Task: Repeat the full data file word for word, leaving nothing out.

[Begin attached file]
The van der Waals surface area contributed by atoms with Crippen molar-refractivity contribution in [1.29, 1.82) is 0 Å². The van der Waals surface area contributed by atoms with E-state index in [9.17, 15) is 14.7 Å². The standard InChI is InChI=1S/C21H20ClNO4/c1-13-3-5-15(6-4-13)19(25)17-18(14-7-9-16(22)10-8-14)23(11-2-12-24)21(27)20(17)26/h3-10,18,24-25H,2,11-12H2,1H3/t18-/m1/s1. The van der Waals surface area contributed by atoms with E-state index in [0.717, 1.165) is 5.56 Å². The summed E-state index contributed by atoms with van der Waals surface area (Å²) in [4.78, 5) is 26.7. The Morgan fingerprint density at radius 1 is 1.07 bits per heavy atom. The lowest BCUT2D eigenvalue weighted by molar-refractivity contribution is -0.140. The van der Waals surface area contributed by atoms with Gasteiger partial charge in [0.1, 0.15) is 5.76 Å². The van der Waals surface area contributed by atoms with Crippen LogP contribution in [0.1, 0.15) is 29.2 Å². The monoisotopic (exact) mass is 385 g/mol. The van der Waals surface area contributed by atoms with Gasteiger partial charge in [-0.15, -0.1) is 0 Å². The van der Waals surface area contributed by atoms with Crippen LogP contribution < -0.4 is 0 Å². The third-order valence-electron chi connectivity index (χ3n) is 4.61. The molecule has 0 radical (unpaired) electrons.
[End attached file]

The van der Waals surface area contributed by atoms with Crippen molar-refractivity contribution in [1.29, 1.82) is 0 Å². The van der Waals surface area contributed by atoms with E-state index in [9.17, 15) is 14.7 Å². The standard InChI is InChI=1S/C21H20ClNO4/c1-13-3-5-15(6-4-13)19(25)17-18(14-7-9-16(22)10-8-14)23(11-2-12-24)21(27)20(17)26/h3-10,18,24-25H,2,11-12H2,1H3/t18-/m1/s1. The van der Waals surface area contributed by atoms with E-state index in [0.717, 1.165) is 5.56 Å². The summed E-state index contributed by atoms with van der Waals surface area (Å²) in [4.78, 5) is 26.7. The Morgan fingerprint density at radius 1 is 1.07 bits per heavy atom. The lowest BCUT2D eigenvalue weighted by molar-refractivity contribution is -0.140. The van der Waals surface area contributed by atoms with Gasteiger partial charge in [0.1, 0.15) is 5.76 Å². The van der Waals surface area contributed by atoms with Crippen LogP contribution in [0.1, 0.15) is 29.2 Å². The monoisotopic (exact) mass is 385 g/mol. The van der Waals surface area contributed by atoms with Gasteiger partial charge in [-0.15, -0.1) is 0 Å². The van der Waals surface area contributed by atoms with Crippen LogP contribution < -0.4 is 0 Å². The third-order valence-electron chi connectivity index (χ3n) is 4.61. The molecule has 0 radical (unpaired) electrons.